As I have said, the Official Solicitor supports this application. These cases are always agonizingly difficult…but judges have to apply the law as they find it. English law, as it stands at present, places a very heavy burden on those who are advocating a course which would lead inevitably to a cessation of a human life. In my judgment, it is impossible for this Court to interfere with the judge's judgment."

"Best interests" ought to be the governing principle upon which decisions about life sustaining treatment are made. Clearly it is difficult to determine what constitutes a person's best interests, but any judgments regarding this matter demand a democratization and accountability within the decision making process. The assessment of the quality of life that an individual has or might have is not solely within the purview of the medical model. The power to assess the quality of someone else's life should not remain in the hands of one individual but must rest with all interested parties. Quality of life is a social construction, and lest we forget, historically it has been used as an argument to judge the value of human lives in many minority and disadvantaged groups. It follows then that any process to determine quality of life demands a resolution mechanism that is accountable to all involved.

It is deeply disturbing that the College can provide such a Statement and have it binding on physicians. This can only lead to animosity and irreparable breaches of trust between patients, their health care proxies, and the physicians who are charged with providing their care. As Justice Beard stated in the Sawatzky case at paragraph 62, the issues surrounding the placement of a Do Not Resuscitate Order:

"Raise serious and far-reaching legal and ethical questions which need the widest airing following thoughtful arguments. The decisions are no less than life and death matters."

The issues related to the Statement of the Manitoba College of Physicians and Surgeons position regarding the withholding and withdrawing life sustaining treatment demand at least the same airing.

CCD Member Group Reports

British Columbia Coalition of People with Disabilities (BCCPD)

Representation Agreements

BCCPD has been part of a community coalition fighting for Representation Agreements over the last decade. On October 22, 2007, the BC government passed Bill 29, the Adult Guardianship and Planning Statutes Amendment Act which brings stability and support to Representation Agreements after years of uncertainty. In the words of the Attorney General who introduced the Bill: Bill 29 will amend the Representation Agreement Act to make representation agreements more accessible. They will continue to be the only instrument in British Columbia under which adults can appoint someone else — that is, a representative — to make health care and personal care decisions on their own behalf. Representation agreements will be easier and less costly to make. Unnecessary execution requirements, such as the need to consult with a lawyer, will be eliminated.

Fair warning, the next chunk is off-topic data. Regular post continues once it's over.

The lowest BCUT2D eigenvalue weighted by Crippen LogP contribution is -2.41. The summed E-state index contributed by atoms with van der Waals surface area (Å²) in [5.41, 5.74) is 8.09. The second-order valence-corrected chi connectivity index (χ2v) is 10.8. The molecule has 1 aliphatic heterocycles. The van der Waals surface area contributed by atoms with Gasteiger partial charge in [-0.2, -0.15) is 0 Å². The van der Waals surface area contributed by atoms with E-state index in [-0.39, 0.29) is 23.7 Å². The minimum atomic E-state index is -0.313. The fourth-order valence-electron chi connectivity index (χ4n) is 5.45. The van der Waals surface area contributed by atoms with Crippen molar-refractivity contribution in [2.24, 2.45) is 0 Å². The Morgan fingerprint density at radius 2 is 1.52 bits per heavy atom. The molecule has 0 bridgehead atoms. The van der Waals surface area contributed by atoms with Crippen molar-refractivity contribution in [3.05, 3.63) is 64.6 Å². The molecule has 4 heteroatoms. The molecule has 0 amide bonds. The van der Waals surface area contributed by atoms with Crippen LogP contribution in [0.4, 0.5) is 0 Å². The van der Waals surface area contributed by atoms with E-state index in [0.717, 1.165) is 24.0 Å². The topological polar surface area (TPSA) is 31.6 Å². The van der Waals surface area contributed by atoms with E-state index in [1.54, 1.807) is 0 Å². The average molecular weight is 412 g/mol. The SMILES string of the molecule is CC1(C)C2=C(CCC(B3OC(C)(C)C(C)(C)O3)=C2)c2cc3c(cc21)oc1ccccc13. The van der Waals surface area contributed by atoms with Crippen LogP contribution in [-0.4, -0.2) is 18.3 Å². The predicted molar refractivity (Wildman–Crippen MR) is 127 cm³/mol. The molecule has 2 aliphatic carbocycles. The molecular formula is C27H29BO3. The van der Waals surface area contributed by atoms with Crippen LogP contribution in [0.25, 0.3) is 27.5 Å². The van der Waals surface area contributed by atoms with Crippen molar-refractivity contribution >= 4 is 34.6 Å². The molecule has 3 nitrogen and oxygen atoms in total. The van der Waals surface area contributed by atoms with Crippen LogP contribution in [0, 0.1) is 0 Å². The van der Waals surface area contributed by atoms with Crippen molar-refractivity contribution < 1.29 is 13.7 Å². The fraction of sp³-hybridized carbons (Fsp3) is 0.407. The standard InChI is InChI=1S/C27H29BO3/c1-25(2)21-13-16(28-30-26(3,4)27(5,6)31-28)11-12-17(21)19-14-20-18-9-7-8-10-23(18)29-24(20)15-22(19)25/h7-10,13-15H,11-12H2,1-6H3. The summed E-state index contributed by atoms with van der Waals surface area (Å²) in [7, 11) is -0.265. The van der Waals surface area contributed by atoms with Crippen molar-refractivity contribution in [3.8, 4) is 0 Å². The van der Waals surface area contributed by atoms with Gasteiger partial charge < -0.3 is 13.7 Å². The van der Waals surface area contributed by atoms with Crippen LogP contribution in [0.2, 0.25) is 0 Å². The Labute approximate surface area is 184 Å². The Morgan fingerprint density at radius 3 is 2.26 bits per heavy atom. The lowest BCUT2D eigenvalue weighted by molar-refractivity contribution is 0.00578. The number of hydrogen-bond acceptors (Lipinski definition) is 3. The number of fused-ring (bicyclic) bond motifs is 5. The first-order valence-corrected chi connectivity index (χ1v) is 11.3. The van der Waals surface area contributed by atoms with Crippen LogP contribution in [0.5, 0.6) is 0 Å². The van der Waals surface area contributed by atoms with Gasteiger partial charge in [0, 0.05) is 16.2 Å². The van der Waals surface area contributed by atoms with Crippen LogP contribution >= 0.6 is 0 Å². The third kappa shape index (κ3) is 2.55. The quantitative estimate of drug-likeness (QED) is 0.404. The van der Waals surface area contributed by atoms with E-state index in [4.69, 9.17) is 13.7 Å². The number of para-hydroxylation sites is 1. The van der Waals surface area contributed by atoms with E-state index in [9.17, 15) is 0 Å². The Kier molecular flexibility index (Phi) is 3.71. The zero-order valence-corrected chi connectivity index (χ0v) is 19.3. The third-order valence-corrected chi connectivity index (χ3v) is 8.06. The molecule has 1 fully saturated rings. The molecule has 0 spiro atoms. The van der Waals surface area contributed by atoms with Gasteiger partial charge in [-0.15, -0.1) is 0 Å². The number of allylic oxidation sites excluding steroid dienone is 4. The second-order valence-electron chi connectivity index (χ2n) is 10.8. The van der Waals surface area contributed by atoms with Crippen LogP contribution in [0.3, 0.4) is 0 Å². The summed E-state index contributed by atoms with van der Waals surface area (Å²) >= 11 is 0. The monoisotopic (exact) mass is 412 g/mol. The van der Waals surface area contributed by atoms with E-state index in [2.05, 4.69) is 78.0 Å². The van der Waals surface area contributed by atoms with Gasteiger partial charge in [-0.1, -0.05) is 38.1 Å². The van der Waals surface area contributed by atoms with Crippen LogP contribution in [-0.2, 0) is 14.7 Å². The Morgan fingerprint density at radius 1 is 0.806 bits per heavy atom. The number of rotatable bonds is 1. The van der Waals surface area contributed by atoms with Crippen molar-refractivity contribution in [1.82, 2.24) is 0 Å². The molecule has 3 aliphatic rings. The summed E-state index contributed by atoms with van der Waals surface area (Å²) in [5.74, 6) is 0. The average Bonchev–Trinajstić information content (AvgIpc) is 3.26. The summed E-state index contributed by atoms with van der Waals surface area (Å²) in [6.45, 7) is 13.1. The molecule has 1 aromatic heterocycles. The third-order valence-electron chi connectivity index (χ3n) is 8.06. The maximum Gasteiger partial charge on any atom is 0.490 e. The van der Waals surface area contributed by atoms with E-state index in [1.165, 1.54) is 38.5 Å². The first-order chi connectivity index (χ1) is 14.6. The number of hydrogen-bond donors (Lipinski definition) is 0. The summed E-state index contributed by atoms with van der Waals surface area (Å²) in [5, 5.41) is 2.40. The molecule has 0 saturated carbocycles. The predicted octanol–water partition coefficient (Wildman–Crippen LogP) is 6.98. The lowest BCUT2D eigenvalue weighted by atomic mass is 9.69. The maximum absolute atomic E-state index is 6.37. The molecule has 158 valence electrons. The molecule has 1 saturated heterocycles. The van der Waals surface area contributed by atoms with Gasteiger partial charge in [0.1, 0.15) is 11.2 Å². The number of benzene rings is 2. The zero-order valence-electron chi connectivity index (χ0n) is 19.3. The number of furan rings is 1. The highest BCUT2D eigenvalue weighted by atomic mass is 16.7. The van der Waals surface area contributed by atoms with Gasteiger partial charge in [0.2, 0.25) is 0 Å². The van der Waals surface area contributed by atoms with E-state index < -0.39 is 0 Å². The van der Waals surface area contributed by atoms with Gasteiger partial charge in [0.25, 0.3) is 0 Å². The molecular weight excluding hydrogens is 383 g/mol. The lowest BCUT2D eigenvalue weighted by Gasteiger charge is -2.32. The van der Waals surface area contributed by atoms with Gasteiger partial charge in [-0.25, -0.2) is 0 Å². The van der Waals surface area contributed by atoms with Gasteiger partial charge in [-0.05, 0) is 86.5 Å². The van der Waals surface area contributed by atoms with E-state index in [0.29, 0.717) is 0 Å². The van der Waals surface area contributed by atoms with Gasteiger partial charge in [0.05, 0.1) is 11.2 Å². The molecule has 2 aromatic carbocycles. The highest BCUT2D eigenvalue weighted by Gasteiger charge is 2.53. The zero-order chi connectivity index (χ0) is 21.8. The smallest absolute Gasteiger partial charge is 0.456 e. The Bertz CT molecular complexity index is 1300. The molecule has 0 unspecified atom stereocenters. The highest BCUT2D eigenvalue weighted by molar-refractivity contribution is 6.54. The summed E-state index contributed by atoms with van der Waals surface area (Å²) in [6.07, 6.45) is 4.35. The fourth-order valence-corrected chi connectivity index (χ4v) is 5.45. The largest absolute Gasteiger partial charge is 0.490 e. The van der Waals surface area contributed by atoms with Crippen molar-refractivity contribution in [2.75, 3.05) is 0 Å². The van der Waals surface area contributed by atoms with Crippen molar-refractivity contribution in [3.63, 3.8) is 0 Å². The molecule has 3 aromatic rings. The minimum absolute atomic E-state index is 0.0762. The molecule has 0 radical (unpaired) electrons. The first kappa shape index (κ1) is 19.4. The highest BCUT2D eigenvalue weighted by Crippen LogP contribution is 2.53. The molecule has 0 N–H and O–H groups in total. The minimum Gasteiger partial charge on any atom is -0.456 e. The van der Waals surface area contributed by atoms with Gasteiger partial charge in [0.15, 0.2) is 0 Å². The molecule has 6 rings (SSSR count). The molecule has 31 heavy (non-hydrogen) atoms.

A significant change for Representation Agreements will be the removal of the requirement to consult a lawyer for Agreements covering all health and personal care matters, including the refusal of life support. The changes brought about by Bill 29 will come into effect over the next year.

Alberta Committee of Citizens with Disabilities (ACCD)

Not-for-Profits Exempt from Lobbyists Act

On November 14, 2007, the government of Alberta announced its commitment to exempt public-service, not-for-profit organizations from Bill 1: Lobbyist Act. This is great news for organizations like ACCD because the original version of the Lobbyist Act had serious implications for the not-for-profit sector and would have severely limited our ability to communicate with government officials.

Bob Wyatt, executive director of the Muttart Foundation, worked hard to bring together the voice of the not-for-profit and volunteer sectors in challenging the original Bill. In a letter sent to MLAs in early November, the Muttart Foundation clarified some of the problems posed by the bill. The letter argued that the price that not-for profits were being asked to pay was "too high . . . particularly when no one has suggested that there has ever been improper lobbying behavior by public-service not-for-profit organizations." The concerns outlined in the letter included:

  • The bill will take away time from service to Albertans.
  • It will create problems in recruiting and retaining directors who work for the province or for a prescribed entity.
  • It will create a chill in communications between government and people in the voluntary sector who are experts in their fields.
  • It will place unnecessary and problematic constraints on not-for-profit organizations that want to communicate with a public office holder.